Miracle on 34th Street: the case for sharing CE content
This may seem like an odd time of year for Christmas stories, but there is an old movie scene that has been running through my mind off and on for the last few days. It was inspired by a conversation I had with a forward-thinking director of continuing legal education (CLE) about the value of helping customers get what they need.
Our conversation started simply enough. In reviewing the performance of our customers I noticed that a few customers, this CLE director among them, were experiencing growth well above the average. In her case, 2010 year-to-date performance was twice that of the same period in 2009. I asked her what she was doing to produce such dramatic results. The answer was as simple. “I give my customers what they want.”
I asked the same question you’re thinking…”Isn’t that what everyone does?”
“Yes, but I don’t limit my customers to what I can produce in-house. If I don’t have the content my customers need, I source it from someone who does. There’s no magic to it. And it benefits both of us, because if my members have a need and I can’t fill it, they’ll find someone who can. Why would I put them in a position where they need to find another source, when I can easily provide the content they require? If I let go of the notion that every bit of content has to be created by my organization, it opens up a wealth of high-quality CLE content for the customers I serve and it ensures that my website is the first place my customers go when they’re in the market for CLE content.”
So the fact that this CLE director was open to sourcing content from similar organizations was paying off for her association. She was conceding a portion of the revenue to the originator of the content, but rather than losing money, she was increasing revenue—by a significant amount. This was happening because she was able to offer more content (some that she would not have been able to create in-house) and creating the type of relationship with her customers where they always come to her website first—because they know they have a high percentage chance of getting what they need.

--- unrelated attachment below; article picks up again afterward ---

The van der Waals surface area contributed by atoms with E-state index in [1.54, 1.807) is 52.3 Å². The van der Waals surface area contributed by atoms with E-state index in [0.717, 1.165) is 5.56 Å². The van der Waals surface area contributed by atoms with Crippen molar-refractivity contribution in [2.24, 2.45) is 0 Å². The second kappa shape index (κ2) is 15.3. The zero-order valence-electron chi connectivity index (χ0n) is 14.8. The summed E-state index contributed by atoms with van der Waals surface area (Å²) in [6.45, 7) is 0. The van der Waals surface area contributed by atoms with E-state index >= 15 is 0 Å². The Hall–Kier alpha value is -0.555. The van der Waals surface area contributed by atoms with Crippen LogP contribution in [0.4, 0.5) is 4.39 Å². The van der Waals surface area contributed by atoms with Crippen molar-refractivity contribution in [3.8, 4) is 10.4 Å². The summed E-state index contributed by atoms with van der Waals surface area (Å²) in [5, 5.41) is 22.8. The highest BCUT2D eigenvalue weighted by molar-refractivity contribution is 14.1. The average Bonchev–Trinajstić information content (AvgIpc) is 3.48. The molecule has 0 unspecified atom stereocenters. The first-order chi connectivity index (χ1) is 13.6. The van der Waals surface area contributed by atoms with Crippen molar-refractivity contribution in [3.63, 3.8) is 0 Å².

What does this have to do with old-time Christmas movies? There is a pivotal scene in Miracle on 34th Street where Macy’s Santa Claus sends a desperate mother to rival Gimbel’s because they have the “fire truck that squirts real water.” By doing this, Macy’s gains the customer’s loyalty and, more importantly, that customer’s commitment to always shop Macy’s first--because if Macy’s doesn’t have it she can count on them to help her get it. On top of that, this mother tells everyone she knows that they should follow suit and “shop Macy’s.”
Providing what your customers need, even if you have to point them to another source, may seem counter-intuitive, but it’s a very powerful approach to building customer relationships and driving real value from them. To enable our customers to execute a similar strategy, we have created the InReach Sharing Network. It keeps our customers up-to-date on available CE content and makes it easy for them to give customers what they need by sharing content (and revenue). Am I stretching it a bit to compare our Sharing Network to the Miracle on 34th Street? Perhaps. But a year-over-year doubling of sales performance might suggest otherwise.
Maybe you have some customer loyalty stories that you can share?